‘What’s happened to me,’ Gregor Samsa, digital copywriter thought. It was no dream. This conference room, a closet, really, called a conference room only by those who would never use it for an actual conference, was somewhat too small. Above the table, on which reams of badly-designed paper were spread, hung an almost-new flatscreen TV that was never used, simply because it, like almost everything else which surrounded Gregor Samsa, digital copywriter, never worked.
Gregor’s glance took in the room and its occupants. The dreariness of the day (the rain drops were falling audibly on a nearby metal window ledge) made him quite melancholy. ‘Why don’t I keep sleeping for a little while longer and forget all this foolishness,’ Gregor Samsa, digital copywriter thought. But this was entirely impractical, for the meeting was breaking up—it was a stand-up scrum, after all, and the next four meetings were lined up outside the room like old Plymouths at a broken toll booth. But no matter how hard Gregor Samsa, digital copywriter tried to leave the room, he could not move. He must have tried it a hundred times, closing his eyes, so that he would not have to see the wriggling legs, and gave up only when he began to feel a light, dull pain in his side which he had never felt before.
‘O God,’ Gregor Samsa, digital copywriter thought, ‘what a demanding job I’ve chosen! Day in, day out in this dank carpet-tiled sadness. The stresses of the industry are much greater than they have ever been. In addition to that, I have to deal with the problems of aging, the worries about demanding clients, irregular bad briefs, temporary and constantly changing human relationships which never come from the heart. To hell with it all!’ He felt a slight itching on the top of his abdomen. Gregor Samsa, digital copywriter slowly pushed himself closer to the door of the crowded room, but it was as if his feet, covered with inexplicable markings, were stuck in a carpet made from fly-paper.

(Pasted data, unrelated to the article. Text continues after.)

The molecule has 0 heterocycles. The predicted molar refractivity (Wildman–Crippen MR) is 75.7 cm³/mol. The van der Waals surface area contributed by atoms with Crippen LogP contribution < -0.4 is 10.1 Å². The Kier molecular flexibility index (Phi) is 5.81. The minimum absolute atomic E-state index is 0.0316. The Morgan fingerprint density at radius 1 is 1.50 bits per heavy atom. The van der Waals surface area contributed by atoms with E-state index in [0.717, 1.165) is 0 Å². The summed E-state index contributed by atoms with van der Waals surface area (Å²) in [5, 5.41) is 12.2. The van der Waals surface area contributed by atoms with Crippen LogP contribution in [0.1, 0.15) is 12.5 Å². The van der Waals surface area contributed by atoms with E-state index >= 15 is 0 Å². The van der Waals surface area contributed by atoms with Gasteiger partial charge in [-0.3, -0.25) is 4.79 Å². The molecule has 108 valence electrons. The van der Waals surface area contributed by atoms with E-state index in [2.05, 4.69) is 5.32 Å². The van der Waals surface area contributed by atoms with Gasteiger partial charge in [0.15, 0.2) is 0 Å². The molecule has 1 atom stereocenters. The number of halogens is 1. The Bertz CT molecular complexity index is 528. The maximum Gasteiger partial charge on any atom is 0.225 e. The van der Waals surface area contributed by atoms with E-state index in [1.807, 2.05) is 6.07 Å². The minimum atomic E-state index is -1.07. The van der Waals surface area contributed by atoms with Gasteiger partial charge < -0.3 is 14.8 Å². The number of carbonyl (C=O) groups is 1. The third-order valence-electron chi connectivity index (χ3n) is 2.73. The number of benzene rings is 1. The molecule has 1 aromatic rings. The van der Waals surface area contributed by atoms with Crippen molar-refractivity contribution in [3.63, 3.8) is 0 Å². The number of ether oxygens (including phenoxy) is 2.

He pulled back again into his earlier position. ‘This early stand-up,’ he thought, ‘makes a man quite idiotic. A man must have his space. Some time to think. Even a room where one can have a moment of silence.’
Then, as if summoned by an unheard claxon, the people who shared the small chamber with Gregor Samsa, digital copywriter, exited the room, leaving behind not a trace of anything human. As these people, devoid of soul and emotion, beaten down by pressure, lack of gratitude and angst left the rectangle, an identical group entered and began an identical scrum.
They were not, it must be said, the same people. They only looked the same, acted the same, felt the same and were gripped by the same fears and sadnesses. The meeting went on as before. Not as if it were a separate meeting but as if all of existence were one great never-ending meeting, a giant machine of cogs and gears and flanges and belts that spun out nothing but more meetings and more meetings after that.
Gregor Samsa, digital copywriter stood as before in the corner of the dull, dark, dank room, and as before Gregor Samsa, digital copywriter stood un-noticed. He tried, again, to lift one of his tentacled legs to try once again to exit the space, but he was unable, once again, to remove himself and so the meeting, in which he had no place, no purpose and no meaning, went on like the flowing of waste-water from a dead nuclear reactor into a once-pristine river.
The silent claxon again sounded and one group of meeting goers left the room as another identical group again entered the room. The meeting began again as if it never stopped, with the same slides, the same non-listening, the same talking-over, the same technology appartuses that refuse to work. Gregor Samsa, digital copywriter, tried once more to lift his armored leg. This time, ever more firmly, it was stuck into place.
The meetings came. The meetings went.
And Gregor Samsa, digital copywriter, stayed and stayed and stayed some more.